Marfa’s new luxury hotel – the Hotel Saint George – is hard to miss.
The four-story, minimalist white building is easily spotted from pretty much any part of town. It dwarfs the existing structures around it and has quickly become a new hub of activity on Marfa’s main drag.
This week, talks surfaced at a city council meeting about setting up new building height restrictions on that same street, something Marfa Mayor Dan Dunlap said was “probably a push-back reaction” to the new hotel.
But Cory Van Dyke, a member of the local zoning board who talked about the idea on Tuesday, said that’s not the case, and that the board’s been considering whether the city needs new building height limits for years.
“It has nothing to do with the Saint George,” he said. “It’s not about old-vs-new Marfa, the hotel, or any of that stuff.”
Still, Van Dyke said the presence of the new hotel has reminded the board that Marfa’s existence as a tourist hot-spot and its far-reaching intrigue means there’s always the possibility for more downtown development.
“Because of the changes that are happening in Marfa right now, we’ve been worried – and a lot of our citizens have told us they’re worried about Marfa’s reputation on the international scene,” Van Dyke said.
Part of the fear, he said, is that developers looking for a place to put their money could drop it in Marfa in the form of high-rise buildings.
There’s no set proposal on the table yet, but the board feels the city should set up some kind of expanded building height restrictions around the Presidio County Courthouse – specifically, just north of the railroad tracks on Highland Street. (That kind of restriction would not affect the Saint George.)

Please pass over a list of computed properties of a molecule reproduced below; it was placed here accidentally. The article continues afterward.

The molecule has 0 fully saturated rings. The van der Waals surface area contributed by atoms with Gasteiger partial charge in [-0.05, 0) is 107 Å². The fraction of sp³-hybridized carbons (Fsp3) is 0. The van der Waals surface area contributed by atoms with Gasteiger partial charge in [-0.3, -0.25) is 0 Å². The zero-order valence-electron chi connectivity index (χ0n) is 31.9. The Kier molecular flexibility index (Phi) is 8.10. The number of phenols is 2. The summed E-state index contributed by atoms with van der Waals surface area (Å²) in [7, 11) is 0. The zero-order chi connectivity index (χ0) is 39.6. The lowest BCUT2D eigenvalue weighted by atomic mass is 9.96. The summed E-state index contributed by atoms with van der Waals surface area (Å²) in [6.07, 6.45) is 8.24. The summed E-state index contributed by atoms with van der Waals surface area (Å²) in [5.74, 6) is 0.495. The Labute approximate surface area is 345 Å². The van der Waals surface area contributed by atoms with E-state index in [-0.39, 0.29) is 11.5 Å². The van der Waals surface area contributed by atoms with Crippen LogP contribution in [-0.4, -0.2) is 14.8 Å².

There are height limits already in place. Currently, downtown buildings can’t be more than 90 feet, or about nine stories tall, but the board feels something extra is needed to preserve views of the courthouse and the surrounding area’s historic value.
Dunlap said the board’s idea for further restrictions wasn’t well received by the city council at Tuesday’s meeting.
“A good point that was made was that if Marfa’s gonna grow, it’s gotta have the option to grow vertically, since we’re kind of landlocked,” he said.
“You know, if I was a property owner on Highland between the railroad tracks and the courthouse, I’d be a little concerned.”
Van Dyke feels there is still plenty of room to grow vertically, even with new height limits.
The zoning board plans to hold a public hearing about the issue, possibly in May. Van Dyke said the board is open to ideas for crafting new restrictions, but also open to citizens shooting any ideas down.
“At this point there is consensus that we’d like to do something about it, but that can change, if there is some kind of outcry from the public that’s vehemently opposed to it, then we won’t do it.”
Mayor Dunlap said he thinks there’s “room for compromise” in the discussions.